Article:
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Anni Weilgart

Anni Weilgart was Interviewed by one of her daughters, Lindy Weilgart

Anni Weilgart, 100, grew up in Berlin, Germany, experiencing WWII as a teenager.  She lived in Decorah from 1963 to 2010 and taught German at Luther College. My father, W. John Weilgart, was a professor of psychology there. My mother now lives with my sister and brother-in-law, who look after her wonderfully in Washington State. I have always admired my mom for her socialness, adaptability, ability to get along with everyone, practicality (where my dad, the typical brilliant, but absent-minded, chaotic professor, was useless in that regard), her frugality, her physical activity, her respect for education, but above all, for her generosity of spirit and willingness to always be there for her family. She adored us children. I can speak to her for hours on end over Skype, as she is a wonderful listener, always interested and supportive. She is also a phenomenal role model, still walking one mile every day on the treadmill at a fast pace (25 mins.), despite breaking her hip two years ago. Although blind, she has fewer ailments and healthier blood values than all of us. I can’t even contemplate the idea that she won’t always be with us.

What’s the best advice anyone ever gave you? 

Love is something you can never give away. The more you give it away, the more it comes back to you. One saying we had: If you want to be happy in life, contribute to the happiness of others because the happiness you give will come back into your own heart.  I found that to be true. If you give friendliness and help to your friends and neighbors, you’ll get the same back. I think I never had a bad experience that way.

How about the worst? 

My mother used to drill into me: children have to be obedient. But she never told me when I was finally allowed to make my own decisions, how old you had to be when you finally get to think for yourself and can decide to obey or not.

What did you want to be when you grew up?

I did not have a clear goal. The circumstances of the time maneuvered me into the teaching profession. It was the best decision I ever made. It was a necessity of the time during WWII. Everyone had to do some kind of service to the country before you went into higher education. But teachers were urgently needed so the qualifications were waived. That was appealing to me, so I didn’t have to work on a farm, milk cows, etc. You could start right away.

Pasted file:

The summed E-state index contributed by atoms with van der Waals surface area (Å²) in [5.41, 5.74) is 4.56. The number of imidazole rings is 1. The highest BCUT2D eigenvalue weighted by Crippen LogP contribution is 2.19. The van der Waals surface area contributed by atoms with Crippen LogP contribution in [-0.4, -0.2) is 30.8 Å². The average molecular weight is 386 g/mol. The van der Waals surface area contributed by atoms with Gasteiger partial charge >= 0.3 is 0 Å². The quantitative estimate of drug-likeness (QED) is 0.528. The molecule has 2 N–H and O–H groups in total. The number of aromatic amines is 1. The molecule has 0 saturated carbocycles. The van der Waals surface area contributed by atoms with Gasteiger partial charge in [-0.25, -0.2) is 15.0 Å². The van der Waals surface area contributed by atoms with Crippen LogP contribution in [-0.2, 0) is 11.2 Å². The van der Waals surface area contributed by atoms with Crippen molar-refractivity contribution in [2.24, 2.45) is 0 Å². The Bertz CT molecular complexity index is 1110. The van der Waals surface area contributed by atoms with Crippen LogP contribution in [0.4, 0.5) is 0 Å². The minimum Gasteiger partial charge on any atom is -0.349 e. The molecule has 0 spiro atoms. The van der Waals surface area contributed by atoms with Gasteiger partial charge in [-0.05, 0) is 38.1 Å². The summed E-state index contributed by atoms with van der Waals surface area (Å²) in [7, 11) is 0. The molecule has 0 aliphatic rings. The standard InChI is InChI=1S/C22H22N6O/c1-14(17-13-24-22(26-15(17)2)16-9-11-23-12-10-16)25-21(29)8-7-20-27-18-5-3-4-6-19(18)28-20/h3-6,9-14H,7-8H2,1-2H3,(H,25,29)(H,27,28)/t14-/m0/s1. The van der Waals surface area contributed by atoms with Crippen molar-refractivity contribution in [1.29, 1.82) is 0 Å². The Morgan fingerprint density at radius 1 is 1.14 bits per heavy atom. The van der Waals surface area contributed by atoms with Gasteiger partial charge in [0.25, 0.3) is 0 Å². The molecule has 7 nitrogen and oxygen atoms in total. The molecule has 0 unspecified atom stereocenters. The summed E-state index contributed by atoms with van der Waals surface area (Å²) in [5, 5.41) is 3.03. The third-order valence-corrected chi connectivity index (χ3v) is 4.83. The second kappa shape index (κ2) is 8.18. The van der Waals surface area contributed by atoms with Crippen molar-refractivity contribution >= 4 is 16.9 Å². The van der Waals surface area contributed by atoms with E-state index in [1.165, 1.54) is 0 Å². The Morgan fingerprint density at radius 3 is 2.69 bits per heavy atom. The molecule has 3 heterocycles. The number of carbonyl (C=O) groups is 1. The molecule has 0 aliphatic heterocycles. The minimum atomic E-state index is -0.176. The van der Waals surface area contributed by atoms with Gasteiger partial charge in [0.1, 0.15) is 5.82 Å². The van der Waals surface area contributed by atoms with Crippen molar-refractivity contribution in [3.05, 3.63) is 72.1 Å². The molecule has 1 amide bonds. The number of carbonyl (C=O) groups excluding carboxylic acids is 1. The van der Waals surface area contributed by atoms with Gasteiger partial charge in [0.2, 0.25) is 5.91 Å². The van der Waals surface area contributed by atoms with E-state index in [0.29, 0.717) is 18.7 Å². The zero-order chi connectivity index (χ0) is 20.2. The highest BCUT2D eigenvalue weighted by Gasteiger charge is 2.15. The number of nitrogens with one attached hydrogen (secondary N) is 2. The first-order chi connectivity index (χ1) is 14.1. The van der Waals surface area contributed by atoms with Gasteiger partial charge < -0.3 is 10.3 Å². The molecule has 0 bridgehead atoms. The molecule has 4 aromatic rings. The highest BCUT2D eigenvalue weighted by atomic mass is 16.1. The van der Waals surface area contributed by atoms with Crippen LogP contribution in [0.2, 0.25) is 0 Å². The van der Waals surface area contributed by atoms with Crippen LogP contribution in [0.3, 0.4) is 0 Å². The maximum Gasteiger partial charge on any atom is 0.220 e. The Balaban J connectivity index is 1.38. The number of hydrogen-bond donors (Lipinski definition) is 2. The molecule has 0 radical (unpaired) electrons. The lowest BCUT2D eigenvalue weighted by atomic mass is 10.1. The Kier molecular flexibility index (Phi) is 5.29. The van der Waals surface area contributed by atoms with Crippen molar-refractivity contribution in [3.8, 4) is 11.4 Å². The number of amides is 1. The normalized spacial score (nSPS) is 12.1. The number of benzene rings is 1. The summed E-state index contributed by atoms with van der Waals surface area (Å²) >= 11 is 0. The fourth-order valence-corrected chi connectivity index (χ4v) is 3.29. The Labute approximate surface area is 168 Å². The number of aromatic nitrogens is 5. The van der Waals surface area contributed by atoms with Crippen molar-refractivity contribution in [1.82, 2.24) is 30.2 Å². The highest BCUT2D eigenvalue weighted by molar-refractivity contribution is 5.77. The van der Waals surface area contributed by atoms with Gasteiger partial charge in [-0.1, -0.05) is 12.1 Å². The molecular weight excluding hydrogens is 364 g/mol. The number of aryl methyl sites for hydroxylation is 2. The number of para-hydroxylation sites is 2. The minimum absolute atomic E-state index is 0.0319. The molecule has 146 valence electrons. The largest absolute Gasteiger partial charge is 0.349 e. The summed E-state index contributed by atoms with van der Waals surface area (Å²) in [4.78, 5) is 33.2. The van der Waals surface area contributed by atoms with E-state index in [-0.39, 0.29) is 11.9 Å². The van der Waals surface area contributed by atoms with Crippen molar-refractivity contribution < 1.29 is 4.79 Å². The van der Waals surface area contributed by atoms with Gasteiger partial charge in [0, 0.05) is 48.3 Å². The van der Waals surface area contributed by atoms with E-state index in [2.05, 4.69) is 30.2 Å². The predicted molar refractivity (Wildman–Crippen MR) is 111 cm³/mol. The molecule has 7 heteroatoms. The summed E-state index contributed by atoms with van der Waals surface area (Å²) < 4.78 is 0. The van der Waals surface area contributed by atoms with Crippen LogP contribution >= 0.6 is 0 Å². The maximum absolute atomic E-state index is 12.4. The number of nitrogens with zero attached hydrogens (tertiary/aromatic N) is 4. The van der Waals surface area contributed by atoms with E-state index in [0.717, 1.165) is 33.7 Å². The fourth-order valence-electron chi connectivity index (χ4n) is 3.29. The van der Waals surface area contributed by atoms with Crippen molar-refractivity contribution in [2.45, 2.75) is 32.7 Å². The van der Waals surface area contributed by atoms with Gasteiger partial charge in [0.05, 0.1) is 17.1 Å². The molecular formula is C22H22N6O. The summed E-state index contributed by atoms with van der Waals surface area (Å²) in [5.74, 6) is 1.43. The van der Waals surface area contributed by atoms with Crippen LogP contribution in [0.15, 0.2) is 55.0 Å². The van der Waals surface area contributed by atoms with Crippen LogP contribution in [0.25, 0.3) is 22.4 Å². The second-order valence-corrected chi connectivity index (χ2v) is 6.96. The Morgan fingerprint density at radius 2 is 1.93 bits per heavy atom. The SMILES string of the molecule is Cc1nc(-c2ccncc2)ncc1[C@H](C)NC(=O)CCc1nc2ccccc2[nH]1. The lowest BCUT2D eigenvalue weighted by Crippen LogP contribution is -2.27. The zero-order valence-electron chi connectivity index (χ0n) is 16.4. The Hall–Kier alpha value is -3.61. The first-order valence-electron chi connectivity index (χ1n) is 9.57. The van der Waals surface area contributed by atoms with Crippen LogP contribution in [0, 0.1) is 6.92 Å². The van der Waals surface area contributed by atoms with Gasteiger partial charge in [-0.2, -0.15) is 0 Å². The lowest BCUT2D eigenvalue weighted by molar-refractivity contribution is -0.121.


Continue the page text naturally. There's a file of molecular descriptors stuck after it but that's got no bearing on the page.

I got into a smaller village that had only two classrooms: Grades 1-4 & 5-8. I was assigned Grades 1-4 in one classroom. I had different assignments for each grade, always switching between them. I had to plan it so they all had time with me, written assignments, etc. I had a certain knack for talking to children, so they listened and trusted me. I had a good relationship with them. The kids were friendly and eager to learn.

If you were stranded on a desert island, what three things would you want with you? 

Books, writing material, companion.

Try to describe yourself in one sentence.

I am interested in many things, have travelled widely, mainly through my kids, and am able to adapt well to many situations.

If you could eat anything every day for the rest of your life, what would it be?

Soup and fried potatoes and egg with onions.

Name one thing you could not live without.

My children and contact with them.

Tell us more about your first job.

I was worried about my first job because I was assigned to teach at a small, isolated country school in an area in Bavaria that was totally Catholic. Since I wasn’t Catholic, I was worried I wouldn’t be accepted. I also came from Berlin, and in southern Germany, they didn’t like Berliners and northern Germans, because they gave them unasked for advice and talked a lot. My fears turned out to be unfounded because very soon, they were very kind to me and respectful. They gave me a lot of credit and thought I was capable, even though I wasn’t really. They thought as someone from the nation’s capital, I must know a lot. One mother asked for piano lessons for her kids. I didn’t really play but it was assumed I knew everything, so I had to give lessons on the few things I knew. The teenagers or young adults in their early twenties also asked for dance lessons, so I taught them. This was after the war when everything was chaotic. Finally, the minister of education decided that Catholic teachers should teach Catholic kids, and Lutheran teachers should teach Lutheran kids, so I was transferred to another small farming village in Bavaria. It was where I met my husband who, as a psychologist, was studying school children.